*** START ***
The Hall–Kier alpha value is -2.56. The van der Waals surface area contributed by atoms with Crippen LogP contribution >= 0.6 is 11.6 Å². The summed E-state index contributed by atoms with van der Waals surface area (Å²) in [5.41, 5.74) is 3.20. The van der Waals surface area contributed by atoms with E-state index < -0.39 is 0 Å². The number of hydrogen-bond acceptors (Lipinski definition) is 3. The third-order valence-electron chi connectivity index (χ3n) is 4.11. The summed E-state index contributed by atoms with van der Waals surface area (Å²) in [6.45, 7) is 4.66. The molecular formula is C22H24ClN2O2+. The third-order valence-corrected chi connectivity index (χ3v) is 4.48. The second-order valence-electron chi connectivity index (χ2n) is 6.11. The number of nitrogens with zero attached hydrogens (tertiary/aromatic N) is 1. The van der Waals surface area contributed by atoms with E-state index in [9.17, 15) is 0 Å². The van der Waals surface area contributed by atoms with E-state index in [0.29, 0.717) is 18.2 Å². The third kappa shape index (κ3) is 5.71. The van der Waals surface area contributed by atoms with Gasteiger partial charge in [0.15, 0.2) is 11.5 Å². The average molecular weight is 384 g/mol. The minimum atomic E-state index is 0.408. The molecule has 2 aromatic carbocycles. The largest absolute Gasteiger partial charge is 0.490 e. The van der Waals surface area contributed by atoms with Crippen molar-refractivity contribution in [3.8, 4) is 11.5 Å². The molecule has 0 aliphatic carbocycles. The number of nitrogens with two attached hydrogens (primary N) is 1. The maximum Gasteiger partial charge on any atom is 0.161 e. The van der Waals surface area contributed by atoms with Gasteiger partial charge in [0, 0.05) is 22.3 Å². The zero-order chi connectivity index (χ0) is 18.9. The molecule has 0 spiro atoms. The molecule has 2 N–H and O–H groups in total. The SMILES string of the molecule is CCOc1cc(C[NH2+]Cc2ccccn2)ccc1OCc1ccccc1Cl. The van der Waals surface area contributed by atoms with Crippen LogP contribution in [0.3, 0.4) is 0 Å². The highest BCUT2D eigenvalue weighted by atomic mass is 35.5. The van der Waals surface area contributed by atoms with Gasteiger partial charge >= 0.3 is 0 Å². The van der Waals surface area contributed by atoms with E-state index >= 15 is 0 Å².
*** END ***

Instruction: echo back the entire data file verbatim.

The Hall–Kier alpha value is -2.56. The van der Waals surface area contributed by atoms with Crippen LogP contribution >= 0.6 is 11.6 Å². The summed E-state index contributed by atoms with van der Waals surface area (Å²) in [5.41, 5.74) is 3.20. The van der Waals surface area contributed by atoms with E-state index < -0.39 is 0 Å². The number of hydrogen-bond acceptors (Lipinski definition) is 3. The third-order valence-electron chi connectivity index (χ3n) is 4.11. The summed E-state index contributed by atoms with van der Waals surface area (Å²) in [6.45, 7) is 4.66. The molecular formula is C22H24ClN2O2+. The third-order valence-corrected chi connectivity index (χ3v) is 4.48. The second-order valence-electron chi connectivity index (χ2n) is 6.11. The number of nitrogens with zero attached hydrogens (tertiary/aromatic N) is 1. The van der Waals surface area contributed by atoms with E-state index in [9.17, 15) is 0 Å². The van der Waals surface area contributed by atoms with E-state index in [0.29, 0.717) is 18.2 Å². The third kappa shape index (κ3) is 5.71. The van der Waals surface area contributed by atoms with Gasteiger partial charge in [0.15, 0.2) is 11.5 Å². The average molecular weight is 384 g/mol. The minimum atomic E-state index is 0.408. The molecule has 2 aromatic carbocycles. The largest absolute Gasteiger partial charge is 0.490 e. The van der Waals surface area contributed by atoms with Crippen molar-refractivity contribution in [3.8, 4) is 11.5 Å². The molecule has 0 aliphatic carbocycles. The number of nitrogens with two attached hydrogens (primary N) is 1. The maximum Gasteiger partial charge on any atom is 0.161 e. The van der Waals surface area contributed by atoms with Gasteiger partial charge in [0, 0.05) is 22.3 Å². The zero-order chi connectivity index (χ0) is 18.9. The molecule has 0 spiro atoms. The molecule has 2 N–H and O–H groups in total. The SMILES string of the molecule is CCOc1cc(C[NH2+]Cc2ccccn2)ccc1OCc1ccccc1Cl. The van der Waals surface area contributed by atoms with Crippen LogP contribution in [0.3, 0.4) is 0 Å². The highest BCUT2D eigenvalue weighted by atomic mass is 35.5. The van der Waals surface area contributed by atoms with Gasteiger partial charge >= 0.3 is 0 Å². The van der Waals surface area contributed by atoms with E-state index >= 15 is 0 Å².